(3) Tariffs (not a BAT!) in the 20%+ range. It would take a while to disentangle the supply chains, however. Jobs would move slowly.

(4) Probably nothing. We aren't quite yet in the age of the fully-automated factory, but even if all Mexican auto and autoparts migration moved back to the USA, it would not create 700,000 jobs here.

Moreover, the jobs that would move will not be the UAW jobs of yore. Go to page 11 here. Autoparts wages in the USA are around $16 an hour, down 14% from 2003. Those wages could fall further. We won't see jobs paying $2.40 an hour (the autoparts wage in Mexico), but even $15 is optimistic.

(1a) Yes, I'm sure NAFTA did have an effect. One interesting thing to note is that the trade costs had gone sideways around 1977-1985 until Mexican liberalization. I suspect that without NAFTA something similar would have happened in the 1990s where the trade costs might have fallen a bit further from say 45% to maybe 40% but then gone sideways after that instead of continuing to fall to 33%

(1b) I suspected so too given the sideways movement between the late 1970s and 1985. It would be fascinating to know just why the fall in trade costs had stalled around that period.

(2) I don't know if the advent of the EMU means his results didn't hold up that well....after all Europe was essentially in a de facto monetary union from long before the formal EMU process. From 1945 to 1971 the European currencies were pegged to the dollar/gold standard and thus essentially in a monetary union. That collapsed and there was briefly an attempt to keep things in place with the Smithsonian Agreement and the Basel Agreement's "snake in a tunnel", but that too collapsed in 1973 and we had a period of floating currencies briefly in the 1970s (basically 1973-1979 apart from an effective D-Mark zone of Denmark, West Germany, Austria, the Netherlands, Belgium and Luxembourg). Then the European Monetary System and its Exchange Rate Mechanism came along in 1979 and re-established that de facto currency union which eventually lead to the euro. Rose's result may not have held up so well, perhaps because the time frame is wrong?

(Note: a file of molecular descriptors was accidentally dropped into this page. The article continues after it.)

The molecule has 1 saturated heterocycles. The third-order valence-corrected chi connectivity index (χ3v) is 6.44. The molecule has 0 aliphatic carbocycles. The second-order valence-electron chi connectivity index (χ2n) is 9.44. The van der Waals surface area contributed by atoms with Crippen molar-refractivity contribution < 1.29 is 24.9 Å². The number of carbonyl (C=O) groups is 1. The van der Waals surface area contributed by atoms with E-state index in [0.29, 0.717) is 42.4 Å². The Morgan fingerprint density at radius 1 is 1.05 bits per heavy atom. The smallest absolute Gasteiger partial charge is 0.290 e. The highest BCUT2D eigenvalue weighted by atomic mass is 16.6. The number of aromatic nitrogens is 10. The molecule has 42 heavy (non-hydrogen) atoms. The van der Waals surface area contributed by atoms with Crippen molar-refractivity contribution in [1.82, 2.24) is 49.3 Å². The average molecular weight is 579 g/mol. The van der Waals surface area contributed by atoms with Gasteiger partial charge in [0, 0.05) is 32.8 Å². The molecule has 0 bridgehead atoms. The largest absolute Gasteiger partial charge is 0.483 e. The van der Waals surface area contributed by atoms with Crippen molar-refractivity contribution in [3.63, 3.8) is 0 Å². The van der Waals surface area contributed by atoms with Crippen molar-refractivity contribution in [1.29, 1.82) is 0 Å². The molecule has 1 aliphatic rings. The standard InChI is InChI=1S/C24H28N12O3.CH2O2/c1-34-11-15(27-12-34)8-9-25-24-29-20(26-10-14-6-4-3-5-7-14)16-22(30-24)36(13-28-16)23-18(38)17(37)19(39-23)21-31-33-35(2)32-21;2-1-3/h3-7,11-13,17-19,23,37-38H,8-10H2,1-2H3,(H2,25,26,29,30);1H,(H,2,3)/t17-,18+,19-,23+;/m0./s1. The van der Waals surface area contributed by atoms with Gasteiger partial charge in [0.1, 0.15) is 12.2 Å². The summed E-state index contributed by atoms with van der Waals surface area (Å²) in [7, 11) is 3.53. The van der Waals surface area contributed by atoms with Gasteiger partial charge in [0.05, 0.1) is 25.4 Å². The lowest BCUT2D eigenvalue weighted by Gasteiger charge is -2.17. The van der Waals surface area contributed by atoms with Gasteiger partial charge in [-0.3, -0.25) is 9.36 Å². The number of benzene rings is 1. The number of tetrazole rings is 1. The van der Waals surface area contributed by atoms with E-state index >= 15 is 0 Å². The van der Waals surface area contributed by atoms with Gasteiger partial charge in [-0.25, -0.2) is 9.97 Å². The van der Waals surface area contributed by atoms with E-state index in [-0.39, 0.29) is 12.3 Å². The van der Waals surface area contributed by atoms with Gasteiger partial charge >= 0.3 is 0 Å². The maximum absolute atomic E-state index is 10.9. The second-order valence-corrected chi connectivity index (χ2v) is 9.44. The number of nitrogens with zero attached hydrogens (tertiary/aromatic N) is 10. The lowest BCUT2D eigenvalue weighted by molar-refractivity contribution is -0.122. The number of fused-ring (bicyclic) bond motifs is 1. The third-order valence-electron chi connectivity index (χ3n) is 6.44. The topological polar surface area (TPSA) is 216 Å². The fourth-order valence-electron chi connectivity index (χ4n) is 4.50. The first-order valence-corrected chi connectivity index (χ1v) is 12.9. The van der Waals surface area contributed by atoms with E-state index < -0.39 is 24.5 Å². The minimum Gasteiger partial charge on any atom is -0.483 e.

(3) Ah, I see.

(4) Confirming that the Trump-led move to bring jobs back is kind of quixotic since the type of action being pursued would be disruptive to trade, bring back less jobs than assumed (setting the stage for more angst and disappointment) and likely those returned jobs will be temporary given the long term trends in automation. I've been wondering if a better approach by Trump or an equivalent figure wouldn't be to rail against the "unfair" wages being paid in Mexico by the "greedy corporations" which "shifts jobs out of America" and "does nothing for the workers in Mexico". Pressing for Mexican wage rates to go from say $2.40 per hour in the autoparts industry to say $10 per hour, while quietly introducing a BAT to remove the bias against domestic production and bring some jobs back slowly might well work for both traditional Trump supporters and Mexicans. If I was working $2.40 per hour in the Mexican car industry and Trump came along saying I should be paid more, it would be hard to argue with him given I would indeed desire to be paid more.

What about agriculture though?

Any other interest in agriculture?

Yeah, please do.